• Possibility of installation as a npm package and local tool or, one-linear installation as a permanent service with Docker
  • HTTP 206 file serving (multipart file transfer) for faster transfers
  • Uploads from terminal and browser console (in fact it was originally intended to be a file-system proxy for JS console of browsers on other pages/domains)
  • CORS download/uploads (which also can be turned off)
  • Easy HTTPS integration
  • Lightweight command line options for achieving better secure serving with it:
    • With my patch on node.js 8, you can have access to the options without first installation: curl pad.js.org | node - -h
    • Or first install it as a system-global npm package by [sudo] npm install -g pad.js and then use its installed version to have access to its options: pad -h
    • Or use the provided Docker image which uses relatively secure options by default. [sudo] docker run --restart=always -v /files:/files --name pad.js -d -p 9090:9090 quay.io/ebraminio/pad.js

Screenshot of a folder index using the tool

The features described above are mostly documented on the main page of the tool http://pad.js.org which by some nice trick I used is also the place the tool source itself is also served from!

The tool source is on GitHub which welcomes your feedback, feature requests and ⭐s!


You can use the NPM serve package for this, if you don't need the NodeJS stuff it is a quick and easy to use tool:

1 - Install the package on your PC:

npm install -g serve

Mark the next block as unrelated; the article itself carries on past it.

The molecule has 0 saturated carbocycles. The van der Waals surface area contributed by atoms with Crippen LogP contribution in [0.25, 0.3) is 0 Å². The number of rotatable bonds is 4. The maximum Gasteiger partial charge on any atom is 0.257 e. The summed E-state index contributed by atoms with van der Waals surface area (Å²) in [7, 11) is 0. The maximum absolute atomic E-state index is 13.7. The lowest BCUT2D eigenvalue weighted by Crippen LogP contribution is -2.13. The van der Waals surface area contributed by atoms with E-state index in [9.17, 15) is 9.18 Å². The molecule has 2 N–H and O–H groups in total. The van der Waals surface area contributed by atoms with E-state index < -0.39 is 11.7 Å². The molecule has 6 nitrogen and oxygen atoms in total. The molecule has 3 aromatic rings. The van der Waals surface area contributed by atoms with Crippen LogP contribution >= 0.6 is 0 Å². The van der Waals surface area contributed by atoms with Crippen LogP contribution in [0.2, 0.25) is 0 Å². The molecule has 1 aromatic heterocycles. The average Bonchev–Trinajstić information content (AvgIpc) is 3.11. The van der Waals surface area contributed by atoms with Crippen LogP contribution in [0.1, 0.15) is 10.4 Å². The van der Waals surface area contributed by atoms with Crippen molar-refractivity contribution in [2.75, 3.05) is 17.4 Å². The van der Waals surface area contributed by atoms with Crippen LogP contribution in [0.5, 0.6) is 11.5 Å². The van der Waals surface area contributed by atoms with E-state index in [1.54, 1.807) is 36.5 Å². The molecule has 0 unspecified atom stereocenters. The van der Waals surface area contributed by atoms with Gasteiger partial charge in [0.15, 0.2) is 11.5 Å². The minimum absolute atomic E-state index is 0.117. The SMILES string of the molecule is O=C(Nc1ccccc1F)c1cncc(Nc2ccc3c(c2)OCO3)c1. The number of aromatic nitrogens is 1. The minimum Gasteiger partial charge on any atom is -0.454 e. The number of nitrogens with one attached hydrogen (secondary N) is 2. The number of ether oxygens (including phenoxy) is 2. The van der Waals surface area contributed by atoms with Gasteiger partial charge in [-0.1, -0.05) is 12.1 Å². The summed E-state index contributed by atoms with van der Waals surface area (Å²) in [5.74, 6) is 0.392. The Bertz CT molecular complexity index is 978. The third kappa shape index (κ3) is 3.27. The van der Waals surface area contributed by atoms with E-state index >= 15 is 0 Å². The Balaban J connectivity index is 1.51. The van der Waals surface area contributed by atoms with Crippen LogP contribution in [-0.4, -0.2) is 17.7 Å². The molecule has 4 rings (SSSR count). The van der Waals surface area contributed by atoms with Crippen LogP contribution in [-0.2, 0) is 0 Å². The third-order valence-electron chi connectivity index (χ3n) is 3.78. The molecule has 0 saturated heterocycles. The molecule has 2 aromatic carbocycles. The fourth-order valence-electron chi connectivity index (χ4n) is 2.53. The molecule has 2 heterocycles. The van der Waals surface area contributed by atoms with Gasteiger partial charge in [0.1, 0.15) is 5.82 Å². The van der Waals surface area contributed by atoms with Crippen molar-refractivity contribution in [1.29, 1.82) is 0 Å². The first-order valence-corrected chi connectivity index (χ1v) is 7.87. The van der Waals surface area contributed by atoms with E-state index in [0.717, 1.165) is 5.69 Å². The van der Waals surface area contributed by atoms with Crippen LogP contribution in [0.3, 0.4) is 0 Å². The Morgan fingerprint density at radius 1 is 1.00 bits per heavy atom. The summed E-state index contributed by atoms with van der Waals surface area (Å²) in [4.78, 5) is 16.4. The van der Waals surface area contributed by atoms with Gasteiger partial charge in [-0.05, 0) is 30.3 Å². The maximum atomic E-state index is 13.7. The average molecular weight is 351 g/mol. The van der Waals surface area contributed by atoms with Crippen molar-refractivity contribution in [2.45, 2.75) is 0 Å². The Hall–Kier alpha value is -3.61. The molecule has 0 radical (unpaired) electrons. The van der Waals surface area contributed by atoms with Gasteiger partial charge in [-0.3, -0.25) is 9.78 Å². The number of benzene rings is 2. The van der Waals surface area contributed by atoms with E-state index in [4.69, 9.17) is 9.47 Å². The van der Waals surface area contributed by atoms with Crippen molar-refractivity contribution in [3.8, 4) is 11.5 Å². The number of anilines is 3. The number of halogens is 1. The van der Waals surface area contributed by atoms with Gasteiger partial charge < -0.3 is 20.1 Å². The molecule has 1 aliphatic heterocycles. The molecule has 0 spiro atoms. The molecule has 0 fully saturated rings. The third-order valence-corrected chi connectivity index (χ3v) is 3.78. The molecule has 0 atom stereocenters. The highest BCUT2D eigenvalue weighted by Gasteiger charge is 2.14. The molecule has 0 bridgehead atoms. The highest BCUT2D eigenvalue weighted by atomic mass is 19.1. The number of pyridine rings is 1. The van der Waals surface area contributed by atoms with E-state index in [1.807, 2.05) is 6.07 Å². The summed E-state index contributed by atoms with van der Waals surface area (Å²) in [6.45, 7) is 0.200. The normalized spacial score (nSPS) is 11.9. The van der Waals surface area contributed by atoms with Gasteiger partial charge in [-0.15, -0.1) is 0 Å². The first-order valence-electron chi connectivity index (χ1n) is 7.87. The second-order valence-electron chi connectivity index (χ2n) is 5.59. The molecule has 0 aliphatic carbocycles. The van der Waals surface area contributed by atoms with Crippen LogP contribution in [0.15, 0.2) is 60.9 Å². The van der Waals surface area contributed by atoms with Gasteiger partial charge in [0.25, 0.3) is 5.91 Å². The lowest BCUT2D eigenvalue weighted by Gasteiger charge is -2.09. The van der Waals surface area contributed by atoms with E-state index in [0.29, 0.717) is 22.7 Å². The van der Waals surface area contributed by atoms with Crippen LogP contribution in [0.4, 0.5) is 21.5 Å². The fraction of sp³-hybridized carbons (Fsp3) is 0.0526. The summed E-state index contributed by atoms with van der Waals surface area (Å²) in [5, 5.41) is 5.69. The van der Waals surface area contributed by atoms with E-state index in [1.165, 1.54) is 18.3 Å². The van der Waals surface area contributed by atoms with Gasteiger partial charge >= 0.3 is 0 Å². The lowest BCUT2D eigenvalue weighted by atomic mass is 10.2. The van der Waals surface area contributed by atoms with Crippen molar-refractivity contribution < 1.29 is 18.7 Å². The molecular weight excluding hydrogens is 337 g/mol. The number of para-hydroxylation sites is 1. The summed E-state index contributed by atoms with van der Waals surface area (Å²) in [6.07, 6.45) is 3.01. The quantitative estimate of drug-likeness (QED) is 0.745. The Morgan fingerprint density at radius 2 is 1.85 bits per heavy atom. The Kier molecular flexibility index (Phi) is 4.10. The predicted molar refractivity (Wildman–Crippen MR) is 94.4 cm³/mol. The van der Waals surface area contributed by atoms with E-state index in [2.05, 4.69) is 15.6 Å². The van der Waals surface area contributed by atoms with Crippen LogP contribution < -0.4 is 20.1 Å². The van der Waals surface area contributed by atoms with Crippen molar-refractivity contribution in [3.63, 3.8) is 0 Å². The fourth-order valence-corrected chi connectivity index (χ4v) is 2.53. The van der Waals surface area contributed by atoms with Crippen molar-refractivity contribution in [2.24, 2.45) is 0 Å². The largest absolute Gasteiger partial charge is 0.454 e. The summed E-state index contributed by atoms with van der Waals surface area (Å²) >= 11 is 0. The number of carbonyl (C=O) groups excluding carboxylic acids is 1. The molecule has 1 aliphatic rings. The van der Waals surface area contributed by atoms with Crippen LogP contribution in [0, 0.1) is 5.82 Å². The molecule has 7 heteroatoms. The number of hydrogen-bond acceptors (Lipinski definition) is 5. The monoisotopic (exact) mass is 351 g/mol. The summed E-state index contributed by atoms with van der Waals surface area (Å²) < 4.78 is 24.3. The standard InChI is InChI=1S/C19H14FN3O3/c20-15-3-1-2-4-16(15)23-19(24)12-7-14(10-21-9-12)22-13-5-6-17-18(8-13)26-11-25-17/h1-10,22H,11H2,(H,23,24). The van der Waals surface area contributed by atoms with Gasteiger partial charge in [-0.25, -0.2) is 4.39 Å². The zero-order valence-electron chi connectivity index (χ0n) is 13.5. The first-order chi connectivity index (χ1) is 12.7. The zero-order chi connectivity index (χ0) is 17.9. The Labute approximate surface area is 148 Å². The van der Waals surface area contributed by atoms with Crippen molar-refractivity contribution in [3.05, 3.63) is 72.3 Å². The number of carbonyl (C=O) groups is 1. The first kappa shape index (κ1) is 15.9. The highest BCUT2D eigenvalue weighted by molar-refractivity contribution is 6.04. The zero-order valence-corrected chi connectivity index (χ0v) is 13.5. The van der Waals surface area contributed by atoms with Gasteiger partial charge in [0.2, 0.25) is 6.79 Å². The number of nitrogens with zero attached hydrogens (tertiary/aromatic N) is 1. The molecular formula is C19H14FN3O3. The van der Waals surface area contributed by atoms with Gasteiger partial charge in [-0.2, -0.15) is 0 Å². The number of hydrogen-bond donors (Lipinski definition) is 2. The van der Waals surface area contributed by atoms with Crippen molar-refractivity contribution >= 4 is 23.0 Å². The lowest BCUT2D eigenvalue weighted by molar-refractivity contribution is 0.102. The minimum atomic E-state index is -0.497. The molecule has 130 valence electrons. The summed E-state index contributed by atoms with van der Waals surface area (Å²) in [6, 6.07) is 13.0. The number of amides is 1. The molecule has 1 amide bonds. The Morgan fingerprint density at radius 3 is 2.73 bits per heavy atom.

2 - Serve your static folder with serve <path> :

d:> serve d:\StaticSite

It will show you which port your static folder is being served, just navigate to the host like:

  • You realize that npm is the node package manager so you're in fact using the NodeJS stuff
    – derickito
    Mar 31, 2019 at 21:09
  • 1
    I do, What I meant as "NodeJS stuff" was using NodeJS and express to serve the files like most answers suggested. Serve is an independent executable, NPM is used just to install it, you could just download it directly. Apr 1, 2019 at 9:19

I haven't had much luck with any of the answers on this page, however, below seemed to do the trick.

Add a server.js file with the following content:

const express = require('express')
const path = require('path')
const port = process.env.PORT || 3000
const app = express()

// serve static assets normally
app.use(express.static(__dirname + '/dist'))

// handle every other route with index.html, which will contain
// a script tag to your application's JavaScript file(s).
app.get('*', function (request, response){
  response.sendFile(path.resolve(__dirname, 'dist', 'index.html'))

console.log("server started on port " + port)

Also make sure that you require express. Run yarn add express --save or npm install express --save depending on your setup (I can recommend yarn it's pretty fast).

You may change dist to whatever folder you are serving your content is. For my simple project, I wasn't serving from any folder, so I simply removed the dist filename.

Then you may run node server.js. As I had to upload my project to a Heroku server, I needed to add the following to my package.json file:

  "scripts": {
    "start": "node server.js"

Below worked for me:

Create a file app.js with below contents:

// app.js

var fs = require('fs'),
    http = require('http');

http.createServer(function (req, res) {
  fs.readFile(__dirname + req.url, function (err,data) {
    if (err) {

Create a file index.html with below contents:


Start a command line:


Run below in cmd:

node app.js

Goto below URL, in chrome:


That's all. Hope that helps.